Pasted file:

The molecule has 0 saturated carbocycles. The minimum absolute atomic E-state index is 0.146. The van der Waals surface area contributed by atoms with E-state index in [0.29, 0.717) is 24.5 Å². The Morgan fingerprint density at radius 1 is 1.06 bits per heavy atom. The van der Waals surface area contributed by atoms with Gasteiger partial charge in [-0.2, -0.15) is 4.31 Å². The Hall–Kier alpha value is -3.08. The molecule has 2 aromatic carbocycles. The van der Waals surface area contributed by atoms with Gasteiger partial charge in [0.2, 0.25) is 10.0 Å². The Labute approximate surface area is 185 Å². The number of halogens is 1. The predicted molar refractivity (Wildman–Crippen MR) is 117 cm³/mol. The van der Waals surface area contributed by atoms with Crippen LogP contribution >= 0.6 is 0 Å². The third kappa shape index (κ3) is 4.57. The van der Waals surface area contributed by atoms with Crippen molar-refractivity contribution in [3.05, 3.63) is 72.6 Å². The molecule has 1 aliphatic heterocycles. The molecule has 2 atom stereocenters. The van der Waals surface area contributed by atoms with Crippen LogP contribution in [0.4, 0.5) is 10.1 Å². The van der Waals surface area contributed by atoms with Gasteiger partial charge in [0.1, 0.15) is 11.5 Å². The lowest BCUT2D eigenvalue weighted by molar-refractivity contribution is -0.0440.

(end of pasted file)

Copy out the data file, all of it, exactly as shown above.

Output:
The molecule has 0 saturated carbocycles. The minimum absolute atomic E-state index is 0.146. The van der Waals surface area contributed by atoms with E-state index in [0.29, 0.717) is 24.5 Å². The Morgan fingerprint density at radius 1 is 1.06 bits per heavy atom. The van der Waals surface area contributed by atoms with Gasteiger partial charge in [-0.2, -0.15) is 4.31 Å². The Hall–Kier alpha value is -3.08. The molecule has 2 aromatic carbocycles. The van der Waals surface area contributed by atoms with Gasteiger partial charge in [0.2, 0.25) is 10.0 Å². The Labute approximate surface area is 185 Å². The number of halogens is 1. The predicted molar refractivity (Wildman–Crippen MR) is 117 cm³/mol. The van der Waals surface area contributed by atoms with Crippen LogP contribution >= 0.6 is 0 Å². The third kappa shape index (κ3) is 4.57. The van der Waals surface area contributed by atoms with Crippen molar-refractivity contribution in [3.05, 3.63) is 72.6 Å². The molecule has 1 aliphatic heterocycles. The molecule has 2 atom stereocenters. The van der Waals surface area contributed by atoms with Crippen LogP contribution in [0.4, 0.5) is 10.1 Å². The van der Waals surface area contributed by atoms with Gasteiger partial charge in [0.1, 0.15) is 11.5 Å². The lowest BCUT2D eigenvalue weighted by molar-refractivity contribution is -0.0440.